The firebombing of Tokyo. Strategic Air Command. John F. Kennedy. Dr. Strangelove. George Wallace. All of these have one man in common - General Curtis LeMay, who remains as enigmatic and controversial as he was in life.
Until now. Warren Kozak traces the trajectory of America’s most infamous general, from his troubled background and heroic service in Europe to his firebombing of Tokyo, guardianship of the U.S. nuclear arsenal in the Cold War, frustrated career in government, and short-lived political run. Curtis LeMay’s life spanned an epoch in American military history, from the small U.S. Army Air Corps of the interwar years to the nuclear age.
LeMay: The Life and Wars of General Curtis LeMay, tells the whole story of the innovative pilot and navigator; the courageous general who led his bomber formations from the front, flying the lead bomber; the brilliant strategist; the unflagging patriot; and the founder of modern strategic bombing, who was both famous and notorious. The book is an unprecedented glimpse into the might and mind of one of the founding fathers of air power, whose influence, and controversy, continues to this day.
©2009 Warren Kozak (P)2012 Phoenix
LeMay: The Life and Wars of General Curtis LeMay is hagiography from beginning to end. There is little critical insight provided by Kozak, who seems to be attempting to rehabilitate the reputation of a very complex individual. Kozak tends to magnify LeMay's virtues as a military leader (the youngest Major General---really? James Gavin might fit that role, based on date of rank; the only field/general office to lead troops into battle---really? Most Airborne commanders dropped with their troops in War 2) and soft peddled the effectiveness of the whole strategic bombing philosophy, of which LeMay was a dedicated proponent. There is little consideration given to the vicious firebombing campaign which devastated Japanese cities far more than the atomic bomb strikes, other than to adopt a "well, it wasn't nice, but it was war, after all" approach. LeMay's time in SAC received similar treatment.
The worst part of this audiobook was the narration. The narrator constantly mispronounced words, skipped words, and changed words in a bombastic tone that recalled Charlton Heston chewing scenery. I found myself switching frequently to the text just to escale the narrator.
The world deserves a good biography of Curtis LeMay: this isn't it.
He did what was needful to win and was the hero/boogieman of a generation of US Air Force servicemen. He has since had no equal.
Good historical context about the firebombing of Tokyo, far beyond what they teach you in school.
No. Too heavy and intense. Needed to be taken in small doses over a period of weeks.
Say something about yourself!
Curtis LeMay is one of the more misunderstood heroes of WW II. His legacy was tarnished by his decision to run with George Wallace in 1968. Yet he was one of the most effective military leaders of his era who simply has not gotten the credit he is due. I don’t recall hearing much about LeMay in the various histories of that era, but this book highlights the significant contribution this man made to the Allied war effort in both Europe and Japan. His success in whatever he undertook is quite remarkable.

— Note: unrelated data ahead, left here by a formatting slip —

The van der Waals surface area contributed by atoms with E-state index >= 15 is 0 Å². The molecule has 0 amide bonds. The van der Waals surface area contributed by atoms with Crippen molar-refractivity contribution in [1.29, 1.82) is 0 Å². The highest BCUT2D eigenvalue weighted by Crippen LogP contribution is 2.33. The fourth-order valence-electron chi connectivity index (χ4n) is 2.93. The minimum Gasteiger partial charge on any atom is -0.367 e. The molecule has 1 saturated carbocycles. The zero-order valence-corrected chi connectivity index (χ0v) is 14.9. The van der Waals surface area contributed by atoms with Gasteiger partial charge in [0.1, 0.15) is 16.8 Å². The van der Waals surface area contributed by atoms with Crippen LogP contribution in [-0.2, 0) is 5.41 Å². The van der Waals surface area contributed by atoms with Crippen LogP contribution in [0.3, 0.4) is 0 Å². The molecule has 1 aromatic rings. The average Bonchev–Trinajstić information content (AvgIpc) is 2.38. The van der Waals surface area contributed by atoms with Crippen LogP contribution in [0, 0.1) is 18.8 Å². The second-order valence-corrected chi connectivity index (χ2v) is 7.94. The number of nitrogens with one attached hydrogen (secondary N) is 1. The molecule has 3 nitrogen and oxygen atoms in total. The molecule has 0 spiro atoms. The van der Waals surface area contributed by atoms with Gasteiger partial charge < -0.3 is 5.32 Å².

LeMay was known to be a demanding leader. He came into difficult situations and figured out how to fix them. Perhaps the most controversial was his decision to use incendiary bombs on Japan. LeMay thought he could destroy all industrial cities in Japan by October, a few weeks ahead of the planned invasion in November. The atomic bomb brought an end to that. Later he organized the Berlin Airlift and set up the Strategic Air Command. Worth a read!
"Adequate biography, poorly narrated"
This is a fairly unimaginative but adequate biography of a fascinating man. It draws heavily upon secondary sources, especially LeMay's own autobiography, so centres very much on his wartime experiences rather than his SAC time and after his retirement. It is also pretty uncritical, and does a weak job in debating the vastly controversial issues surrounding this complex man. Nonetheless, it does describe, albeit from LeMay's perspective, his role in the strategic bombing of both Germany and Japan, and to a lesser degree, his role in the development of Strategic Air Command. His relationship with MacNamara and two Presidents in the '60s is also touched upon, although this fascinating and important topic is not well covered, as it is not well covered in LeMay's own book.
It is fine as far as it goes, but the production is poor. There are many instances where "fluffs" are not edited, but the most salient issue is the narration, which is memorably dreadful. The narrator manages to mangle almost every 4 syllable word in the book (really; after a while I started to watch out for them). He invents new words all of his own as he stumbles past the three syllable mark and loses concentration with the rest of the word. His ability to get the intonation wrong started to turn English into a different language. As for foreign names and places, the fun was often trying to fathom where or whom he actually meant.
All in all, it was OK, but that is all.
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